Third-party turns and shared knowledge: Supports and challenges to disabled people in social care and research settings
Keywords:conversation analysis, disability, epistemics, multi-party talk, person-centredness, self-selection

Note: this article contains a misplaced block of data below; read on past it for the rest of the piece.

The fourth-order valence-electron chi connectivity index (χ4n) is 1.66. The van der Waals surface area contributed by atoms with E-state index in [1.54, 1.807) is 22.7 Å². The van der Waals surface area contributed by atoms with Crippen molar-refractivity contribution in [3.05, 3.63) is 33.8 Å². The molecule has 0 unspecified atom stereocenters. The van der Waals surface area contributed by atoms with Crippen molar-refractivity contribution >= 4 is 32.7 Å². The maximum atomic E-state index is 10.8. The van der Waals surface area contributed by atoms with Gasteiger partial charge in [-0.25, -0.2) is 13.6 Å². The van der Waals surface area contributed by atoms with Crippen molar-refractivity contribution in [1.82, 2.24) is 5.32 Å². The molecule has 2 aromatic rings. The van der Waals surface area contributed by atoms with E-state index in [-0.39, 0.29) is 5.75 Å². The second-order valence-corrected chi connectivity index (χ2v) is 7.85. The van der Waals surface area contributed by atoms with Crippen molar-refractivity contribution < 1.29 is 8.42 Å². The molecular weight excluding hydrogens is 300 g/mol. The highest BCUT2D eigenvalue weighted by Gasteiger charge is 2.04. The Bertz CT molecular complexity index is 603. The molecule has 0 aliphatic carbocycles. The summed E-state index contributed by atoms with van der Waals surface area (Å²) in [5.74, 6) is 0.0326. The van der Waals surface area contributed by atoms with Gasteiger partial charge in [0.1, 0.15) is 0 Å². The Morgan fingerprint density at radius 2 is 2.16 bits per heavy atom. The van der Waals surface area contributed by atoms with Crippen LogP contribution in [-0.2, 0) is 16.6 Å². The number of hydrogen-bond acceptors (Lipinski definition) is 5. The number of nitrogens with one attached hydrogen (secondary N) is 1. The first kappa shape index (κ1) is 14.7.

AbstractAdopting a conversation analysis (CA) perspective, this paper explores data which include disabled people in three-party contexts, where the institutional goal is to focus on the wishes, voice and agency of the disabled person. It explores 274 occasions where a third party self-selects for a turn, during social care planning meetings and research interviews. Five broad action patterns are discussed, showing how third parties used their epistemic closeness to the disabled person in order to (1) clarify, (2) respond, (3) prompt, (4) expand and (5) challenge. The sequential consequence of these turns depended on how they were heard and taken up by other parties in the talk. The vast majority of third-party turns could be glossed as supportive to the disabled person. Third parties displayed their sensitivity towards the precise moment that they were ‘needed’ in the talk. Occasionally, there were challenges and counterinformings done by the third party, which could be analysed as ‘epistemic traps’. These moments signaled tensions between the best interests of the disabled person and the imperative to foreground their voice.
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